Use of wheat for feed should be lower than last year but will remain high and this could put more pressure on already tight supplies for the bakery and snacks industry, an analyst says.
According to Rabobank data, the demand for wheat used in feed is down 6% on last year – forecast to be 132.5m tons for 2012-13.
However, commodity analyst for the group Erin FitzPatrick said that while the demand is down on last year, it remains high.
“Although not at the same levels as the last marketing year, it is still high in historical terms,” FitzPatrick told BakeryandSnacks.com.
“We can’t afford to have as much wheat going into feed rations as last year simply due to supply globally,” she said.
She compared the forecast demand for wheat in feed to last year’s demand of 140m tons (147m according to USDA) and another previous historical high of 130m tons.
Prompted by competitive prices
Wheat prices are attractive and competitive to feed users, the commodities analyst said, particularly compared to corn – which is currently high and set to soar further.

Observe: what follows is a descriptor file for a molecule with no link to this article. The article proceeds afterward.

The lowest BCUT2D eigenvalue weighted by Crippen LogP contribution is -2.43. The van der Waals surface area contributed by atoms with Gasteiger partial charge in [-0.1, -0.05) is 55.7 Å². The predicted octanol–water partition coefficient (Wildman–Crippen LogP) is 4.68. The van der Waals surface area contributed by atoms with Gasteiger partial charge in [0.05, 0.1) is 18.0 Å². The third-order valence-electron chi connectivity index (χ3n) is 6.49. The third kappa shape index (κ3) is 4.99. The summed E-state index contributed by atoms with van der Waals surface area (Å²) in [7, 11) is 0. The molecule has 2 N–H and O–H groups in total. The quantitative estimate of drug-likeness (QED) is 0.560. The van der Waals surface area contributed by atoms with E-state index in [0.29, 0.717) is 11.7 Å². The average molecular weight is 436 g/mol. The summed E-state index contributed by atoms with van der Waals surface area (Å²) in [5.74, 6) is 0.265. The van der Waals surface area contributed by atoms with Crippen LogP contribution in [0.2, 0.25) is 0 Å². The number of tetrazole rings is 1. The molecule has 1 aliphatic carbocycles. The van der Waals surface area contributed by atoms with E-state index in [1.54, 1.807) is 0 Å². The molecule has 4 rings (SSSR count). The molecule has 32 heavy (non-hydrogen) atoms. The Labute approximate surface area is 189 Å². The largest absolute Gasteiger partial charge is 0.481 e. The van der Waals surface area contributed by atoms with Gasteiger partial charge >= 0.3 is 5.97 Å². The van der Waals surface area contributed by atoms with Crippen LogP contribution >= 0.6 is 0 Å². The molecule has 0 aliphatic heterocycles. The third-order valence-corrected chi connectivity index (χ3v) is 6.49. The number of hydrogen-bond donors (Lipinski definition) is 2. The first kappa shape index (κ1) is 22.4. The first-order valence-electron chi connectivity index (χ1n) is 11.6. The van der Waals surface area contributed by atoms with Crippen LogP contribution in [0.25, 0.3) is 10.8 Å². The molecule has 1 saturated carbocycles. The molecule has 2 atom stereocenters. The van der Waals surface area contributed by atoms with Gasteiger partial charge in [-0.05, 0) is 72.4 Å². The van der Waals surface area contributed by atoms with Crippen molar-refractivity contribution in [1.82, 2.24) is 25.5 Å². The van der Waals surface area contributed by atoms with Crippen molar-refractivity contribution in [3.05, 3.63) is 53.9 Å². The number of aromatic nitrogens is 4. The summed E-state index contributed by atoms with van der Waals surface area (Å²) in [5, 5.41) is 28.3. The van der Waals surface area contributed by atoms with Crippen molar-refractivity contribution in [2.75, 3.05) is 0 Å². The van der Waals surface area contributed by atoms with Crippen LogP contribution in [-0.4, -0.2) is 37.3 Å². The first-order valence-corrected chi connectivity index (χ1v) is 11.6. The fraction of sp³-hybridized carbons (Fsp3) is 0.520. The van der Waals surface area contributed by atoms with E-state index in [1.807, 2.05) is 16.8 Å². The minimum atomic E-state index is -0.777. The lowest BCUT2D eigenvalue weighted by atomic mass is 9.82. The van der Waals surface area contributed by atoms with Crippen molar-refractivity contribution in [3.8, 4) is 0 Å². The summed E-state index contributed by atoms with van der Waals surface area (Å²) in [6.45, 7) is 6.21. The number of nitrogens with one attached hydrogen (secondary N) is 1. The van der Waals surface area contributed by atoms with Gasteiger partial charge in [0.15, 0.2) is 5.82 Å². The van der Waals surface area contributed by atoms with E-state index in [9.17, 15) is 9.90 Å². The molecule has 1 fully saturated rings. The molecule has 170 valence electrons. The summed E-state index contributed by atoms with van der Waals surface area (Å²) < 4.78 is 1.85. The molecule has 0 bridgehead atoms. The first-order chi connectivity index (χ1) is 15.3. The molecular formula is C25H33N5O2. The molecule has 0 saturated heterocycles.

“The premium we see on wheat over corn has declined in the US. It does now look competitive and is providing an attractive alternative for animal feed use,” she said.
She noted that US wheat is now the cheapest on a global level.
Tight global wheat stocks
FitzPatrick said that wheat stocks will be at a five year low for the 2012-13 period. She noted that Europe in particular is experiencing a tight market.
“There is a risk that wheat stocks to use could fall to record lows this season across Europe. Exports have been extremely high – at unsustainable levels – and production was low,” she said.
“It is possible that Europe may start to import US wheat, although we haven’t seen a strong trend yet. For feed grain however, we have seen very strong imports of corn from the US into Europe,” she said.
The commodities analyst said that the grains market needs a good harvest and good weather in order to replenish stocks and lower prices.
“If this doesn’t happen, it will potentially be another year of high prices,” she concluded.